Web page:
And the early national champions King writes about — Hanlan, George Brown, Jake Gaudaur Sr., George Brown Jr. — are among the most colourful sports heroes Canada has produced. Too bad King doesn’t devote more space to their exploits and less to his forced attempt to establish rowing’s place in art history.

What King seems to have lacked in the writing of this book is the input of a good editor. It’s an all too familiar story in Canadian publishing.

A good editor would not only have encouraged King to channel his obvious passion and feel for the sport into a manageable thesis, he or she would also have caught the many typos and spelling mistakes that mar an otherwise excellent physical presentation of the book. R. Tait McKenzie becomes MacKenzie and then McKenzie again, and we’re forced to stumble over “Phyrric” victories, talk of “priviledge”, and even a “Fosberry Flip” (as in high jumping).

A good editor, too, would have spared us such hyberbole as this from Tokyo Olympic gold medallist Roger Jackson’s introduction: “The sport has almost as many real heroes as all the great wars combined.”

Art and a Century of Canadian Rowing (would that it were simply A Century of Canadian Rowing), however, features fine colour reproductions (there are 61 illustrations all told) and an impressive 17-page appendix of rowing records — two features alone that make King’s volume indispensible for any serious rowing fan or sport historian.

Peak Performance: Mental Game Plans for Maximizing Your Athletic Potential, by David R. Kauss, Prentice-Hall, Inc., Englewood Cliffs, N.J., 1980, 300 pages.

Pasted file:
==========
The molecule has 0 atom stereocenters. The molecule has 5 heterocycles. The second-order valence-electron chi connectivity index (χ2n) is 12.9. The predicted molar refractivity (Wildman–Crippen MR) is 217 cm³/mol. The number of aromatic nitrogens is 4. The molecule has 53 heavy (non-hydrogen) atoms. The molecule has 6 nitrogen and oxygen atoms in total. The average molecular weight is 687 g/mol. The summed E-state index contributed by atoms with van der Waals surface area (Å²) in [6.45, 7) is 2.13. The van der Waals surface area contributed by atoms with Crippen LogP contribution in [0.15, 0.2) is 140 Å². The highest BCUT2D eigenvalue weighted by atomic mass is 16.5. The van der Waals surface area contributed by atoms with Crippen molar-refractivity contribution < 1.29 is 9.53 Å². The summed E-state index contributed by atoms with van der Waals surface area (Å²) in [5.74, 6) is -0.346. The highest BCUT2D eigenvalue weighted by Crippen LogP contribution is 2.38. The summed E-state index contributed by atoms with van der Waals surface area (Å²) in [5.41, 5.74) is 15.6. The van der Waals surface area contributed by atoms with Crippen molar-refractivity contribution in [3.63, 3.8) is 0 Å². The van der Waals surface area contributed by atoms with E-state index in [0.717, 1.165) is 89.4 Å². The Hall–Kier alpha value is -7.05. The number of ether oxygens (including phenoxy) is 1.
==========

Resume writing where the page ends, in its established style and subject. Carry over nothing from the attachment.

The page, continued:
There appears to have been a glut of books on the market recently that purport to contain the antidote to idiopathic poisoning of the athlete’s psyche, a.k.a., athlete psyche-out.

It’s really not important to know whether the glut is due to a realization that the mind must be trained as much as the body or if the onus should be laid on the book publishers, who sense an eager market for yet another book which promises “to improve your concentration, motivation, confidence, poise, and aggressiveness.” All you have to do, author David Kauss contends, is follow his instructions.

Peak Performance deals with the mental side of competitive athletics and is aimed at coaches and athletes alike. Eschewing technical jargon, Kauss describes a two-step readying approach. First the athlete observes his/her thoughts and behaviours to learn what leads to a good performance. The next step is to learn how to control these factors in order to achieve full athletic potential.

Kauss takes a look at the emotional factors affecting performance and explains their effects on arousal and energy levels. He suggests that athletes should turn the emotional factors to their advantage and not necessarily eradicate them. Attitudes are also examined and again the emphasis is on control rather than on eradication of the unwanted factors.

Throughout the book Kauss reveals a slight bias in favour of the coach handling the athlete as opposed to the athlete handling him/himself. In the latter chapters, however, he does present information which can be pertinent and applicable to the athlete.

He outlines, for example, the Athletic Performance Improvement Survey (APIS) which is used in identifying the particular psychological needs of an athlete. Once this is done, Kauss says it is possible to utilize six psychological techniques — relaxation, positive imagery, negative imagery, the “feeling”, attention clearing and focussing, and planning and study — in order to help improve performance.

Despite Kauss’ bias towards the coach, athletes will undoubtedly learn from his approach, primarily on the strength of the final third of the book. I guess a .333 batting average isn’t too bad. Bob Neill